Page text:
A 32-year-old Indian national, one of the 25 people accused of taking part in Singapore's worst riots in over 40 years, is expected to be the first person to plead guilty to a reduced charge, a media report said on Friday.
Chinnappa Vijayaragunatha Poopathi is among 25 Indian nationals facing charges relating to last month's riot which left 39 police officers and civil defence staff injured and 25 vehicles, including 16 police cars, damaged.
The prosecution told the court today that it has agreed to reduce the charge against Chinnappa to allegedly being involved in an unlawful assembly of at least five persons despite having been ordered to disperse.
This came about after Chinnappa's lawyer Sunil Sudheesan made representations to the Attorney-General's Chambers.
Some 400 migrant workers from South Asia rioted on December 8 when an Indian was killed in a bus accident at the Little India, precinct of Indian-origin businesses, eateries and pubs where foreign workers from South Asia spend their day off.
HC refuses to stay CAG audit of discoms
The Delhi High Court on Friday refused to stay the Delhi government's order for a CAG audit of the national capital's three power discoms' finances since their inception. However, Justice Manmohan said: "CAG (Comptroller and Auditor General) will not submit its report till the next date of hearing." He posted the matter for March 19.
The court also issued notice to Delhi government and CAG to file their detailed response on the petitions filed by the discoms alleging that the audit order was passed by the government with a "predetermined mind". The three discoms - Tata Power Delhi Distribution Ltd, BSES Rajdhani and BSES Yamuna - supply power to consumers in Delhi.
They moved the high court challenging the CAG's authority to audit their finances.
US President Barack Obama on Friday extended Republic Day greetings to India, expressing the hope that both the countries will be able to fulfill people's expectations and aspirations for "this truly global partnership". In his congratulatory message to President Pranab Mukherjee on the occasion of India's 65th Republic Day, Obama said the people of America join the people of India in celebrating its inspiring democratic heritage.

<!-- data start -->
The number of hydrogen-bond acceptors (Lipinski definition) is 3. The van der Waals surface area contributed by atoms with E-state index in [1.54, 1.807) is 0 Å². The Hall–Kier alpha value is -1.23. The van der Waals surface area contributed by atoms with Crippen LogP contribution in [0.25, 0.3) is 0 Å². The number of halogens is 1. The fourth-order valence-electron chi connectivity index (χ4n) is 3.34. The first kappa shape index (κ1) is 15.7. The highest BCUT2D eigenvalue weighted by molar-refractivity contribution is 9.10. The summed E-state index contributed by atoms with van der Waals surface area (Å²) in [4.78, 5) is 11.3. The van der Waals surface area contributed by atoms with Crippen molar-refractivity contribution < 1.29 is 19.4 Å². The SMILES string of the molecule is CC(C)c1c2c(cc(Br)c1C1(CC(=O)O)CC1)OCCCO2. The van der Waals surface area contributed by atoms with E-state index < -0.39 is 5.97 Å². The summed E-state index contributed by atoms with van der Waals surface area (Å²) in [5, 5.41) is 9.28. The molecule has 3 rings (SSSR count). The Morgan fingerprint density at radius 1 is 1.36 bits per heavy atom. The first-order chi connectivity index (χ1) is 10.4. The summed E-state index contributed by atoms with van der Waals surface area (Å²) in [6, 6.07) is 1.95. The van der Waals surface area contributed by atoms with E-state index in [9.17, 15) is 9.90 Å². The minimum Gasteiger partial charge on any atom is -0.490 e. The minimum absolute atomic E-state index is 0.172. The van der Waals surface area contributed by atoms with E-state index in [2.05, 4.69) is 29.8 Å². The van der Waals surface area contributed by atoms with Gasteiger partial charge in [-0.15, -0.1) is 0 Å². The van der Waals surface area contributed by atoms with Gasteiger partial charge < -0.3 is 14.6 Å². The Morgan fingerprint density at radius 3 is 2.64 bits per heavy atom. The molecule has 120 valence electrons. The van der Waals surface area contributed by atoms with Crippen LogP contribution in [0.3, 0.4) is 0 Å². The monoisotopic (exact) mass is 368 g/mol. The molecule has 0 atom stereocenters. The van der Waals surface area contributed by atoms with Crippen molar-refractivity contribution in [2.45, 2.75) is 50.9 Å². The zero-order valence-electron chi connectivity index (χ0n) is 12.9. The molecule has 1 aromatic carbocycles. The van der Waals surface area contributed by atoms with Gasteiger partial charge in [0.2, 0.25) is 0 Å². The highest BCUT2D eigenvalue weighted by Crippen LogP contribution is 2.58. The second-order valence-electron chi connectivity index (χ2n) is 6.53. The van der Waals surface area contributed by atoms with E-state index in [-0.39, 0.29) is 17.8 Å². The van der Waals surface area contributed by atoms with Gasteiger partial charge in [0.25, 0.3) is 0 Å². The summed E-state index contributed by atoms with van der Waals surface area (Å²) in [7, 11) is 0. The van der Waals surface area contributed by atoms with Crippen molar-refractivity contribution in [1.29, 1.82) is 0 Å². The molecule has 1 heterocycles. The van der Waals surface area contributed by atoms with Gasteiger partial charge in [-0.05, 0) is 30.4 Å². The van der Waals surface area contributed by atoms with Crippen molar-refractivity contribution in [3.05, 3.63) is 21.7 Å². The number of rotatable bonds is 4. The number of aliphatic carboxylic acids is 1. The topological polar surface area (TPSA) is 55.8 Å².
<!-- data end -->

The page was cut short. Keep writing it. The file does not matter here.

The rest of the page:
"Our partnership has always been guided by our shared values and interests. I look forward to working with you in the year ahead to fulfil our people's expectations and aspirations for this truly global partnership. In the warm spirit of friendship and partnership, and on behalf of the American people, I congratulate you on this anniversary and share my warmest wishes for continued prosperity and peace," the US President was quoted by as saying by Mukherjee's Press Secretary Venu Rajamony in Delhi.
Shiv Sena President Uddhav Thackeray Friday joined the anti-Aam Aadmi Party chorus labelling Delhi Chief Minister Arvind Kejriwal "item girl, madari, joker". In a scathing editorial Friday in the party mouthpiece "Saamana", Thackeray said over the years, Indian politics has witnessed many "jokers"; starting with Raj Narain, later the antics of Lalu Prasad Yadav, and many others.
"However, all of them are left way behind by this mob of mad people, led by Arvind Kejriwal, who have stormed the country's political scene," Thackeray, also the publication's editor, wrote. "The antics of AAP and its leaders, including Kejriwal, have shamed every person calling themselves politicians," he added.